Parenthood is sneaky.
I have found, over the years, that it sets you up, giving you a false sense of security, only to later drop the proverbial shoe directly on your head. But let me explain.
In her early years, my daughter’s morning smile would light the way into my day. I’d rush to her crib, and when our eyes met, she’d break into a grin and begin babbling about all her plans. This pattern continued for years. Good times.
About a year and a half ago, a strange transformation took place. My sweet little girl, who would normally wake up singing and full of cheer, began waking up with … an attitude.
One morning, I kissed her on the forehead. She opened her eyes and her grumpy expression came at me like a brick wall, practically throwing me backwards.
Yikes, I thought. Is she sick? Should I get a doctor? She began looking around, red hair sticking straight up like she’d become a punk rocker overnight.
Unfortunately, we learned over the next month or so that this was not an isolated incident. Our sweet little girl was growing up and clearly had plans to take us all down with her.
A new pattern emerged—one where my husband, son and I would get up in the morning and head downstairs, maintaining zero volume, so as not to wake up “the girl.”
As soon as we’d hear movement from her room, the three of us would sit up like ferrets sensing a predator. Panic would set in. Who would be the one to make first contact? Being good parents, my husband and I had a secret pact that, in a pinch, we could use “the boy” as a human shield.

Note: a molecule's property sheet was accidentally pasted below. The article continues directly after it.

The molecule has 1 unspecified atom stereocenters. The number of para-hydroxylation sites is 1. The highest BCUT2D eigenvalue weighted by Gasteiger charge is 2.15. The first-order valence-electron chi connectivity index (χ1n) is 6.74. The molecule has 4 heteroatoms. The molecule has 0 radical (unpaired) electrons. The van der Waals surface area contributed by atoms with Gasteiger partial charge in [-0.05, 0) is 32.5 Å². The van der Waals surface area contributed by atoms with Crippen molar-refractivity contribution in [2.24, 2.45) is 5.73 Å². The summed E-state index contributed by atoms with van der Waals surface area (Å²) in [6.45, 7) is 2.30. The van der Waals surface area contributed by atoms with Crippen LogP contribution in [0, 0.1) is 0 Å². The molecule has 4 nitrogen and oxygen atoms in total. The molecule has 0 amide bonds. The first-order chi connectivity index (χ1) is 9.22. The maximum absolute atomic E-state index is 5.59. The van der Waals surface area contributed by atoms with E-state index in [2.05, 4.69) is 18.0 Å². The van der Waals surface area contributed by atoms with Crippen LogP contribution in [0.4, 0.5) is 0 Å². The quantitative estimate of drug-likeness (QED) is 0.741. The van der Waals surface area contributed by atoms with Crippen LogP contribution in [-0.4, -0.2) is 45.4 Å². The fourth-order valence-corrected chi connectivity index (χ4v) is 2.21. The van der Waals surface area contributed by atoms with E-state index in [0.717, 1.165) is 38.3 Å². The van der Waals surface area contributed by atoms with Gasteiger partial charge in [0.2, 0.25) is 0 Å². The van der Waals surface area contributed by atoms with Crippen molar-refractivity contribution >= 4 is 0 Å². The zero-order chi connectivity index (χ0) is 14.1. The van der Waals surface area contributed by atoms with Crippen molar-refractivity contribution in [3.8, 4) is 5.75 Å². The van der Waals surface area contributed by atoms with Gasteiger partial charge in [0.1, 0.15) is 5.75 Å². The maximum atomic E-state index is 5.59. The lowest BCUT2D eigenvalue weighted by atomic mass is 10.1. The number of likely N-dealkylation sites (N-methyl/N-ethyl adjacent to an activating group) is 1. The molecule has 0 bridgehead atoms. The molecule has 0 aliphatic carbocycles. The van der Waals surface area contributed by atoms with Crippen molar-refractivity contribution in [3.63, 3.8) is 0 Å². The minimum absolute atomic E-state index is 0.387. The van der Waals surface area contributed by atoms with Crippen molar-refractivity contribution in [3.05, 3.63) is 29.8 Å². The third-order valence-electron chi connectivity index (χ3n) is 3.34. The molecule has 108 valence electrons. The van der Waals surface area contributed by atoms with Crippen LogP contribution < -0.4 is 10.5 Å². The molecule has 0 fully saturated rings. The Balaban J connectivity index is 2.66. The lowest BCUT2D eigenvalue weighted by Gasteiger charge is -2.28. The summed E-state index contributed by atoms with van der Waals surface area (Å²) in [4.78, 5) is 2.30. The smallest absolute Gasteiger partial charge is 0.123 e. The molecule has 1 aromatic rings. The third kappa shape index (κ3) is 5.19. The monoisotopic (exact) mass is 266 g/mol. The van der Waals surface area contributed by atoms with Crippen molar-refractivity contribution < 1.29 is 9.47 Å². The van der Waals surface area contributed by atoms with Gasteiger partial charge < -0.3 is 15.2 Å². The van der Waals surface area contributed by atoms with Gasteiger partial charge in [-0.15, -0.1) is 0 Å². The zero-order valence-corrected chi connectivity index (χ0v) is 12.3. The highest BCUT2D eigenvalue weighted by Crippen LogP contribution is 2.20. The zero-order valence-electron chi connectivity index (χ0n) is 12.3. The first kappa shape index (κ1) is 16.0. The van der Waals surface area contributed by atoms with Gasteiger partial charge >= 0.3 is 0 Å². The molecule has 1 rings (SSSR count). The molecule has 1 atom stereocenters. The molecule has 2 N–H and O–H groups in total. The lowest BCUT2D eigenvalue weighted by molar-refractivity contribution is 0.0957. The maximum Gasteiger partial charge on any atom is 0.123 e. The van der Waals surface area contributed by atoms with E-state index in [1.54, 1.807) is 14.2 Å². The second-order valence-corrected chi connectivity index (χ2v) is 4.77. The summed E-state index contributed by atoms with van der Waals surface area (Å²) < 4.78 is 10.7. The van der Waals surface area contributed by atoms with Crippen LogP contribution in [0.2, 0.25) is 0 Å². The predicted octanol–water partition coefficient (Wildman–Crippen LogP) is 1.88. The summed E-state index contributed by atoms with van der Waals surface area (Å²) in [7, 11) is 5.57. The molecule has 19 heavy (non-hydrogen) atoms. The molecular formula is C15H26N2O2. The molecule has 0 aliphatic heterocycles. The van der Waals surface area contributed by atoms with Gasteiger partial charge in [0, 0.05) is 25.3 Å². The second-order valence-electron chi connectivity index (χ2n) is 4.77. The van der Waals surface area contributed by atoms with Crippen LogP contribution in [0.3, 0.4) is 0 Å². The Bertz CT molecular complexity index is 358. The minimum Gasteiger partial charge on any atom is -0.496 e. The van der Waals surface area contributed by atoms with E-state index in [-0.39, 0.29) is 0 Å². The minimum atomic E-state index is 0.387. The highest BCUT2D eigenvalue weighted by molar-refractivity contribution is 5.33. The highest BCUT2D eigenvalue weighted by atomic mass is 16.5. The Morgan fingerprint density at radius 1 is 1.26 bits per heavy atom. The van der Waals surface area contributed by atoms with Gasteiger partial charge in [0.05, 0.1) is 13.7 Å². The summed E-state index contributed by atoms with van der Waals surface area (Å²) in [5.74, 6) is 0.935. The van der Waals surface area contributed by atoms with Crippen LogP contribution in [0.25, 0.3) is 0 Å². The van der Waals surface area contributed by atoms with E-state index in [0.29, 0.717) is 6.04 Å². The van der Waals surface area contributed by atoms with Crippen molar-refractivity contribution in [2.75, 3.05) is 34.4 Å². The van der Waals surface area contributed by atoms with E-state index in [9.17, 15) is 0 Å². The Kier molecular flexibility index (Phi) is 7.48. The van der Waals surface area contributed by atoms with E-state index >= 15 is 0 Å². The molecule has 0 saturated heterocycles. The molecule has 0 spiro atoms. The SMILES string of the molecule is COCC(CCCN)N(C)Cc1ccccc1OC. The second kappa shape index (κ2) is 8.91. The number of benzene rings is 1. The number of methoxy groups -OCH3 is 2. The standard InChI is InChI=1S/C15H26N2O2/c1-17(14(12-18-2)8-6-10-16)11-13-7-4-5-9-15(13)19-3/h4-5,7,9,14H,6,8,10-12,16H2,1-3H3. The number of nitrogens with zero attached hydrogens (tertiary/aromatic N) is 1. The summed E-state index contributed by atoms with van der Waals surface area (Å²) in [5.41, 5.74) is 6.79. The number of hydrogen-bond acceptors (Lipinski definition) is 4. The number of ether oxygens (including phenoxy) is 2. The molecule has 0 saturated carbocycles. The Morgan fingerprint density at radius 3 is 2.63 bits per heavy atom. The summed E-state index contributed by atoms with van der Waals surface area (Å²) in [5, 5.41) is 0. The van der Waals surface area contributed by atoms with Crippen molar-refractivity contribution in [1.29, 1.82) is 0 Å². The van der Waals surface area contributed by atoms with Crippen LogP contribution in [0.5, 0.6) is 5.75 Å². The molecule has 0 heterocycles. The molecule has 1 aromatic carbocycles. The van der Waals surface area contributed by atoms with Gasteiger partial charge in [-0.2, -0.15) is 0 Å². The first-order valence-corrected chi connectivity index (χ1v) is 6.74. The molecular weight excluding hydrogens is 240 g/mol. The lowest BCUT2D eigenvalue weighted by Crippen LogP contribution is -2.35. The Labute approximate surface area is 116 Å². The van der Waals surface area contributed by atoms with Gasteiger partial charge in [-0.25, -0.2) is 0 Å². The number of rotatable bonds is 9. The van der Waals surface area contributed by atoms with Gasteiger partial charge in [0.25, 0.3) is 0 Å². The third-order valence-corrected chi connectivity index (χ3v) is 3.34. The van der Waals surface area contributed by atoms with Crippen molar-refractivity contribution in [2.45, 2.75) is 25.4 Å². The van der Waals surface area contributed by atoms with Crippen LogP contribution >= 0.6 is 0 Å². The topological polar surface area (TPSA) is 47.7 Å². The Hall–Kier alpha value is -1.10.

Don’t judge us. You’d have done the same thing.
The rule became, “You wake her, you take her.” And there was no question that if anyone of us made a loud noise, we’d turn on each other. It was every man for himself.
Finally, we realized, we couldn’t go on living in fear. Something had to be done.
I thought and thought, until I finally I came up with a plan—a diabolical plan.
That was the day “The Thirty-Second Smile” was born.
One morning I walked into her room and, before she got the chance to open her eyes, I told her to smile. She defiantly continued to scowl, but I persevered.
I explained that the new house rule was that nobody got out of bed until they smiled for thirty seconds. She rolled her eyes, but soon realized I would not relent and agreed to give it a try.
I counted slowly, wanting it to last as long as possible. A lot was riding on this experiment. My men were counting on me to make it work.
A few minutes later, my daughter and I appeared in the kitchen—a pleasant expression on both of our faces. My son and my husband were afraid to speak. Could it be? Had the reign of terror ended? Well, yes, at least for now.
Ever since then, my daughter has come to count on her thirty-second smile as much as we have. Evidently, she likes to start her day happy. Who knew?
So mornings are better now, in the Herbert household. And we appreciate that. But as I said, parenthood is sneaky, and my husband and I both know that the next “proverbial shoe” could drop at any minute.
Taryn Grimes-Herbert is the author of the "I've Got" interactive book series for children. Calling upon her professional acting experience on Broadway, film and television, she takes her books into classrooms, and speaks publicly, hoping to help kids build character, develop empathy and learn to communicate respect through creative dramatics activities. For more information, visit http://www.ivegotbooks.net.